pp. 516, 517. When a Vessel has been detained she should be sent, with the accustomed precautions, to a Port of Adjudication; and upon her arrival there proceedings should be commenced with a view to her being duly condemned by a Prize Court.

Holland, p. 4. After Detention, the Commander should as soon as possible send the Vessel and Cargo in for Adjudication.

Penalty for delay in sending in for adjudication.

If the Commander is guilty of unnecessary delay in sending the Vessel and Cargo in for Adjudication, he will, in the event of restoration being decreed, be liable for damages.

What are proper ports of adjudication.

By a Port of Adjudication is meant a Port to which the Vessel and her Cargo are sent in order that they may lie there in safety pending proceedings for Adjudication.

The Port of Adjudication should, if possible, be a British Port, whether in the United Kingdom or elsewhere in the British Dominions; if not, an Allied Port; but in the latter case it will be necessary, in order that proceedings for Adjudication may be duly institute, for the Commander to forward the witnesses, together with the Vessel's Papers and necessary Affidavits, in charge of one of the Officers of his Ship to the nearest British Prize Court.

None but a British or an Allied Port can be a proper Port of Adjudication; although in cases of necessity hereafter considered. resort may be had to a Neutral Port. Port of adjudication, how to be selected.

From the many Ports which are proper Ports of Adjudication, the Commander should select the one which, upon a consideration of all the circumstances, shall seem the most convenient. He should have regard in the first place to the exigencies of the Public Service, and

in the second place to the interests of all parties concerned—namely, the owners of the Vessel, the owners of the Cargo, and the Captors. These interests require (amongst other things)

1. That the Port should be capable of giving safe harbourage to the Vessel.

2. That it should be large enough to admit the Vessel without unlivery of her Cargo.

3. That it should offer easy communication with the Prize Court before which the case is to be adjudicated.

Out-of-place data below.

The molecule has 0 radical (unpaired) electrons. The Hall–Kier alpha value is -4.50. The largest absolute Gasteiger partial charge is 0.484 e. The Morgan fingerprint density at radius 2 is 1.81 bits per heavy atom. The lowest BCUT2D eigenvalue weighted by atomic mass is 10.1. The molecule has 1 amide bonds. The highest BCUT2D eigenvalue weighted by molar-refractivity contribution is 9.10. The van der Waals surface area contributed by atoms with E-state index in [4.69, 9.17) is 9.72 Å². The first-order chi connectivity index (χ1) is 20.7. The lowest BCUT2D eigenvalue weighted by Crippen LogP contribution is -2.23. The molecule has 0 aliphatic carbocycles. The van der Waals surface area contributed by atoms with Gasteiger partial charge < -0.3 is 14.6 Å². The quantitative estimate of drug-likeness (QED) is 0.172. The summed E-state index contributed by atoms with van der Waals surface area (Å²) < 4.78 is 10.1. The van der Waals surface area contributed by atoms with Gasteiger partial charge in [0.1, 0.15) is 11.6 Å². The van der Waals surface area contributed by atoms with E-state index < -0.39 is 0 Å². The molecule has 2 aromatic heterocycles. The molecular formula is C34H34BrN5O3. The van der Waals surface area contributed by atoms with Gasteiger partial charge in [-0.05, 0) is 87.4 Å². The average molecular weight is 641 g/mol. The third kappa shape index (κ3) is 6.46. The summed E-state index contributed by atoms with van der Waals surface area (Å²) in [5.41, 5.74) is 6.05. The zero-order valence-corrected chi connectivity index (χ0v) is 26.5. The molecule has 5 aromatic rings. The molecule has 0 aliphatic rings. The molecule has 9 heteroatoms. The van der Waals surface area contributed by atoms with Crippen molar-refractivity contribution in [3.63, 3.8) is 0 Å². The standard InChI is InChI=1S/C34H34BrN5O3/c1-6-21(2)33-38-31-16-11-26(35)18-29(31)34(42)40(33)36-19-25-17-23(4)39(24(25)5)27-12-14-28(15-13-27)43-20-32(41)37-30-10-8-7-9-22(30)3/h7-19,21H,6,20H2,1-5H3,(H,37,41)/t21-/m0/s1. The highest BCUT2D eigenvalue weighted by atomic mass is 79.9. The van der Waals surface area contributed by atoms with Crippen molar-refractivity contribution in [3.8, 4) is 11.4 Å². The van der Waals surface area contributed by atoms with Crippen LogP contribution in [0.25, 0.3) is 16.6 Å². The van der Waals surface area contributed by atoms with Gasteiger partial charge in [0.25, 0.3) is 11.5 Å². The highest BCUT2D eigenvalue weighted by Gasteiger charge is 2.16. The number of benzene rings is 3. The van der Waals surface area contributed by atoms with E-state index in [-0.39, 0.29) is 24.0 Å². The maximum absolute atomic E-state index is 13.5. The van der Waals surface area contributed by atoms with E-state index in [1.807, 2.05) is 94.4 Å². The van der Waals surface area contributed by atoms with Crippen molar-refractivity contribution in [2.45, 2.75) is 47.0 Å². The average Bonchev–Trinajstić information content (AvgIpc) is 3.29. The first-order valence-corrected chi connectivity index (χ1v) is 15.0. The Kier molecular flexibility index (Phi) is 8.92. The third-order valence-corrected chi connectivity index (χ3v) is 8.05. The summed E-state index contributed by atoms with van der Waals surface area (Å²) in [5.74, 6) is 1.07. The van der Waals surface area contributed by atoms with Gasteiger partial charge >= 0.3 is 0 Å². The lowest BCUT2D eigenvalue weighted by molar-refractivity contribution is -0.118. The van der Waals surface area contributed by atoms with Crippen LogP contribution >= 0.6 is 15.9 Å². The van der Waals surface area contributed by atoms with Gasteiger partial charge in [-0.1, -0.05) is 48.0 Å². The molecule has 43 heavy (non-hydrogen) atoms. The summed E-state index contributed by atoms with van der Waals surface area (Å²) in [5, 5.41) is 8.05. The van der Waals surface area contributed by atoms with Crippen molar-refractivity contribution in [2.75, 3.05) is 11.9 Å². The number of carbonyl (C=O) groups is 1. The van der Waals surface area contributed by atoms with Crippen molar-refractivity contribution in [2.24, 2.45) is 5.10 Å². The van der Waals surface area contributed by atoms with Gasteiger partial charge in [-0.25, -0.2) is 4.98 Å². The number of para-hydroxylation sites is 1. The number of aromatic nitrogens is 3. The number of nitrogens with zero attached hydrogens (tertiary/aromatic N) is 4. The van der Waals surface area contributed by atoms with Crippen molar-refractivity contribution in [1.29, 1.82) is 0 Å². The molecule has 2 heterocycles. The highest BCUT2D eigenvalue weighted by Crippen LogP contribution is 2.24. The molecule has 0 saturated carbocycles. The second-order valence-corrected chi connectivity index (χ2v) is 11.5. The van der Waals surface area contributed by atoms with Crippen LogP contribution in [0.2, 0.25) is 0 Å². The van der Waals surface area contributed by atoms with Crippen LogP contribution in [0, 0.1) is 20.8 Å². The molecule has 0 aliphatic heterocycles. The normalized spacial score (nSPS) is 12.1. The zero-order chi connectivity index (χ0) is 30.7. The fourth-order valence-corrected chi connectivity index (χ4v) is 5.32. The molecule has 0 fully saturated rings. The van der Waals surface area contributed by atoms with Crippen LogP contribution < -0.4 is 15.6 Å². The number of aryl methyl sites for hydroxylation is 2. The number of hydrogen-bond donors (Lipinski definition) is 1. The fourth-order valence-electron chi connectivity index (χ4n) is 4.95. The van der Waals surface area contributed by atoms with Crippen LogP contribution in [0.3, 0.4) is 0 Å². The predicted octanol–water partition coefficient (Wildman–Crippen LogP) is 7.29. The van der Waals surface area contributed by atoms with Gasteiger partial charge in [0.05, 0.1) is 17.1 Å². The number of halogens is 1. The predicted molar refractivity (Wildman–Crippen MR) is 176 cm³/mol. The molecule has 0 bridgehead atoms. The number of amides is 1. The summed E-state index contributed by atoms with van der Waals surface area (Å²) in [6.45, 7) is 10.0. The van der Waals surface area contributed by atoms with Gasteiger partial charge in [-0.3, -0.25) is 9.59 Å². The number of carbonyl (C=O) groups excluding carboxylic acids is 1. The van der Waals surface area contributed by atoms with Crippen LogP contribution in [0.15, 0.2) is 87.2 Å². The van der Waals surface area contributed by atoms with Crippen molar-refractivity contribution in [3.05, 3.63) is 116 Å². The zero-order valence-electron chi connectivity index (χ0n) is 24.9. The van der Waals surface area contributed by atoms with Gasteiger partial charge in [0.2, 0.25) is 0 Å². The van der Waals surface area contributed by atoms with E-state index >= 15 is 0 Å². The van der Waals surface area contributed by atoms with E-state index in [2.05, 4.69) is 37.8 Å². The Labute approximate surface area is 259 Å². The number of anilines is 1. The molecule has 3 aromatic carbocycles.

4. That it should be as near as possible to the place of Capture.

If the Commander, in selecting a Port of Adjudication, unreasonably disregard the interests of the Owners of the Vessel and Cargo, he will be liable for damages.

Holland, pp: 79–81.
In either of the following cases:

(1) If the Surveying Officers report the Vessel not to be in a condition to be sent into any port for Adjudication; or,

(2) If the Commander is unable to spare a Prize Crew to navigate the Vessel to a Port of Adjudication, the Commander should release the Vessel and Cargo without ransom, unless there is clear proof that she belongs to the Enemy.

Holland, p. 86. In exceptional cases, when the preservation of a captured vessel appears impossible on account of her bad condition or entire worthlessness, the danger of her recapture by the enemy, or the great distance or blockade of ports, or else on account of danger threatening the ship which has made the capture or the success of her operations, it is permissible for the Commander, on his own responsibility, to burn or sink the captured vessel, after he has taken off all persons on board, and as much of the cargo as possible, and arranged for the safety of the vessel's papers, and any other objects which may be necessary for throwing light on the case at the inquiry to be instituted in accordance with the procedure in prize cases. The Commander will draw up a Report, in accordance with Article 353 of the Naval Regulations (edition of 1899), on the circumstances which have made it necessary for him to destroy the captured vessel.

Russian Regulations, 1895, Article 21. Captured vessels and cargoes are to be taken by the ship making the capture to Russian ports, or, if there are none near, to ports of an allied Power or to the operating Russian fleet.

Russian Regulations, 1895, Article 22. Prizes should be sent in for adjudication, unless otherwise directed, to the nearest home port in which a prize court may be sitting.

The Prize should be delivered to the Court as nearly as possible in the condition in which she was at the time of seizure.

United States Instructions to Blockading Vessels and Cruisers, General

Orders, No. 492, June 20, 1898, For. Rel. 1898, 180, 782. If there are controlling reasons why vessels may not be sent in for adjudication, as unseaworthiness, the existence of infectious disease, or the lack of a prize crew, they may be appraised and sold; and if